Contenu archivé

L’information archivée est fournie à des fins de référence, de recherche ou de tenue de documents. Elle n’est pas assujettie aux normes Web du gouvernement du Canada et n’a pas été modifiée ou mise à jour depuis son archivage. Pour obtenir cette information dans un autre format, veuillez communiquer avec nous.

Bibliographie de l'Institut Maurice-Lamontagne

Crustacés - Copépodes / Centropages spp. / 

PLOURDE, S., F. MAPS, P. JOLY, 2009. Mortality and survival in early stages control recruitment in Calanus finmarchicus. J. Plankton Res., 31(4): 371-388 .

[Résumé disponible seulement en anglais]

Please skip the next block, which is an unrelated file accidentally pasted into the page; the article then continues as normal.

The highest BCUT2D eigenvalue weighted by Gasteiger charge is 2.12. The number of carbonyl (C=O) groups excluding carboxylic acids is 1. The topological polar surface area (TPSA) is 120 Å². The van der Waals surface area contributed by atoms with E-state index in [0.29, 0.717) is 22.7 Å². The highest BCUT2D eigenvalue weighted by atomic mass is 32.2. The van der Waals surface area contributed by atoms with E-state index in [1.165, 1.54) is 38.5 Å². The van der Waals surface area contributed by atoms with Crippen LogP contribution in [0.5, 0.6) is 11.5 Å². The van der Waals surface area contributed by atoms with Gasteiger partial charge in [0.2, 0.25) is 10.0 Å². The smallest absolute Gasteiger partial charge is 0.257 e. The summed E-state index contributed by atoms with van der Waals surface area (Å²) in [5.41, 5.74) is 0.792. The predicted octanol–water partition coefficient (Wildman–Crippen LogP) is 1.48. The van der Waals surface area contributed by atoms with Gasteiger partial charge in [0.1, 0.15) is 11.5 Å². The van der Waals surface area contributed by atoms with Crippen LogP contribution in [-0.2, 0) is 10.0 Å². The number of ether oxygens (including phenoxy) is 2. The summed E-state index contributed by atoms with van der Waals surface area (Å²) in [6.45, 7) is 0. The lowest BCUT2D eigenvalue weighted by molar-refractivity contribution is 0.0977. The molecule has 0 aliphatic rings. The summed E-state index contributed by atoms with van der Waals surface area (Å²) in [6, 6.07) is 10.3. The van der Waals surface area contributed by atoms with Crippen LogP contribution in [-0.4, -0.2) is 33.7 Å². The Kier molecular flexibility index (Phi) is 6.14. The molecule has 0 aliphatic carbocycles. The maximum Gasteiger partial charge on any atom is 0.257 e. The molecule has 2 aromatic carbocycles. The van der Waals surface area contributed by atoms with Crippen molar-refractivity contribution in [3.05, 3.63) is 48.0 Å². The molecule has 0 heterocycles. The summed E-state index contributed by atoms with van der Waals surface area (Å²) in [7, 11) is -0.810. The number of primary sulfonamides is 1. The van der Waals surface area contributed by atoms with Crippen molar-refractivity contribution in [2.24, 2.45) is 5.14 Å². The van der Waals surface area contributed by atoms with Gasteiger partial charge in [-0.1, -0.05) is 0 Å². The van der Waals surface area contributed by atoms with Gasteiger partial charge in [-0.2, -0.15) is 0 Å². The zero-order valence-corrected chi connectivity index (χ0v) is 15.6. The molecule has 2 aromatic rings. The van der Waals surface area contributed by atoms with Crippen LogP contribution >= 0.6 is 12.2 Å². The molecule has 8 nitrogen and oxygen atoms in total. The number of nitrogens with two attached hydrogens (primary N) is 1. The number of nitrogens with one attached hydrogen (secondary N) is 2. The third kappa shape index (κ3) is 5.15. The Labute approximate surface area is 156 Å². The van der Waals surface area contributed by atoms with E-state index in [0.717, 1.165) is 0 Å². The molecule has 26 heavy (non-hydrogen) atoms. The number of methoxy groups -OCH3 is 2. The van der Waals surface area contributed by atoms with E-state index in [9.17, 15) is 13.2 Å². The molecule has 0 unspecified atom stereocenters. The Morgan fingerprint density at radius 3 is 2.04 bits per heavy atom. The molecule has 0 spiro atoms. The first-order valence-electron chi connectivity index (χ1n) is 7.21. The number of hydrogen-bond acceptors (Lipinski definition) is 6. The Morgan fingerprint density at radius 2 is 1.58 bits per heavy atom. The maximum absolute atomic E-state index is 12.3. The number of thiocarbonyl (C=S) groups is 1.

We present a data set describing the seasonal climatology and the spatial pattern in mortality and recruitment in early stages of Calanus finmarchicus in the lower St Lawrence estuary (LSLE) and the Gulf of St Lawrence (GSL), respectively. Contrary to the common assumption of constant mortality, daily mortality during development from egg to N3 or N6 showed important seasonal and spatial variations mostly independent from patterns in population egg production. Patterns in recruitment rate to late naupliar stages were mainly associated with patterns in survival, and dictated patterns in abundance of nauplii N4–6 (seasonal, LSLE) and early copepodite C1–2 (spatial, GSL). Consequently, recruitment to late naupliar and early copepodid stages was largely independent from patterns in population egg production. A multiple regression model showed that phytoplankton biomass and female abundance exerted opposite effects in the control of mortality, illustrating the beneficial effect of high phytoplankton biomass on the survival due to a relaxation of the cannibalism pressure or mortality owing to food shortage. A sensitivity analysis using a stage-based model clearly showed variations in the amplitude and the timing in recruitment to late naupliar stages solely due to different mortality formulations. Moreover, our simulations suggested that temperature alone should not be of primary importance in determining patterns in survival because of its general scaling effect on metabolism. Our study reinforces the importance of an adequate description of mortality and survival in studies of population dynamics and illustrates the importance of developing dynamic mortality formulations integrating multiple effects for future use in models of C. finmarchicus.©2009 Oxford University Press